For Immediate Release
March 26, 2010

WASHINGTON, DC – The Asian & Pacific Islander American Health Forum (APIAHF) today applauded Congress for passing the Health Care & Education Affordability Reconciliation Act of 2010 (H.R. 4872). The legislation makes important improvements to the Patient Protection and Affordable Care Act signed into law by the President earlier this week. Both bills represent an unprecedented step forward in improving this nation’s health care system.

“This is a historic moment in our nation’s history. We applaud Congress for passing the Reconciliation Act, which increases federal subsidies to help low- and moderately-income families without employer-sponsored insurance purchase coverage, closes the Medicare Part D ‘doughnut hole,’ increases Medicaid funding for states and sets aside $11 billion for community health centers over the next five years,” said Kathy Lim Ko, president and chief executive officer of APIAHF.

The legislation represents critical investments in improving the nation’s health care system, however the Reconciliation Act’s passage does not mark the completion of the health care reform that Asian Americans, Native Hawaiians, and Pacific Islanders critically need.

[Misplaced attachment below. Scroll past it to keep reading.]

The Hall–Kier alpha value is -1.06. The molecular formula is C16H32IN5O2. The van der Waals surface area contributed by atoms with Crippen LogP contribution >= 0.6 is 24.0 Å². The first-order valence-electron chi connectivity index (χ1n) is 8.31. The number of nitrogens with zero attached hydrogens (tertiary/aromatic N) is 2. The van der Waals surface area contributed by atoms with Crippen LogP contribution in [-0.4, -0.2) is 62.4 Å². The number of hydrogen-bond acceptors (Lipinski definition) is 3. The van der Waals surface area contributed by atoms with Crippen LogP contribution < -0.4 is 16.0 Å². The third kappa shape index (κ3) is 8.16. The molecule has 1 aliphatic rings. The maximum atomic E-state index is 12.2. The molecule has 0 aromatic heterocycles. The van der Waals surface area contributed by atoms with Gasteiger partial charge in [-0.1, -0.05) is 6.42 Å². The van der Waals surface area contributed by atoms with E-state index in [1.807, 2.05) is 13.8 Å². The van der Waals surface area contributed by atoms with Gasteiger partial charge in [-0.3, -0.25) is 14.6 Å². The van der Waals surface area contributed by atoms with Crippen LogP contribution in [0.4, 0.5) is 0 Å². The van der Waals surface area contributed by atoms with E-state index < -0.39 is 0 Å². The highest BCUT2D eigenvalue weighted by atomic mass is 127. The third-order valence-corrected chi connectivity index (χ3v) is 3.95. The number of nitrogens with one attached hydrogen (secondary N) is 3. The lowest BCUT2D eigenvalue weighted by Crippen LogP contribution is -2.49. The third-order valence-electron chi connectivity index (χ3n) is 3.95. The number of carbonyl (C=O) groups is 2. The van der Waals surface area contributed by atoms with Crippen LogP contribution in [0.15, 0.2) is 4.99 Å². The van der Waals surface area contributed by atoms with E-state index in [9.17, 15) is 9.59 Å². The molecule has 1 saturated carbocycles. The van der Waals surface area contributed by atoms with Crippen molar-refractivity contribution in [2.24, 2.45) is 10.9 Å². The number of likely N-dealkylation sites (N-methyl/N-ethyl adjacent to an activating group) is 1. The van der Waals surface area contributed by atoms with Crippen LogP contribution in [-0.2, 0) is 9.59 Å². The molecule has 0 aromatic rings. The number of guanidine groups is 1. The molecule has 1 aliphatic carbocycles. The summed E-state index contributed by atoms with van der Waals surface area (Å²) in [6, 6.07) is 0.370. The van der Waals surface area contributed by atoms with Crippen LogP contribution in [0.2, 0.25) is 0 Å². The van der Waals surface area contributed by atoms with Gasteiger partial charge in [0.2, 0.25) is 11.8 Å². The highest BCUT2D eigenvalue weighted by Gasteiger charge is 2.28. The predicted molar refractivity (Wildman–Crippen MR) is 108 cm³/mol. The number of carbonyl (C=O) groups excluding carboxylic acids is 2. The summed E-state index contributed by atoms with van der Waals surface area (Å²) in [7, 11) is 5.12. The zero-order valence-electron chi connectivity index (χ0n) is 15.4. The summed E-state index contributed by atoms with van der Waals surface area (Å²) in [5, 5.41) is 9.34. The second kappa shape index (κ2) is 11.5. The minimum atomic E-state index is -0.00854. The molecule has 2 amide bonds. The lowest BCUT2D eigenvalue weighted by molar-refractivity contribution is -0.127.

“APIAHF is pleased with the significant gains to improving health care access and coverage for millions, and looks forward to the work ahead to ensure complete health care reform for our communities. We need additional health policy changes, such as the elimination of the five-year waiting period for newly arriving legal immigrants and the removal of unfair prohibitions on undocumented immigrants from purchasing health insurance through the Exchanges at full price,” said Deeana Jang, policy director of APIAHF. “We also cannot forget that while the Reconciliation Act improves funding for those in the U.S. Territories, that funding does not achieve parity for the Territories when compared to the funding states receive.”

The Asian & Pacific Islander American Health Forum (APIAHF) influences policy, mobilizes communities, and strengthens programs and organizations to improve the health of Asian Americans, Native Hawaiians, and Pacific Islanders.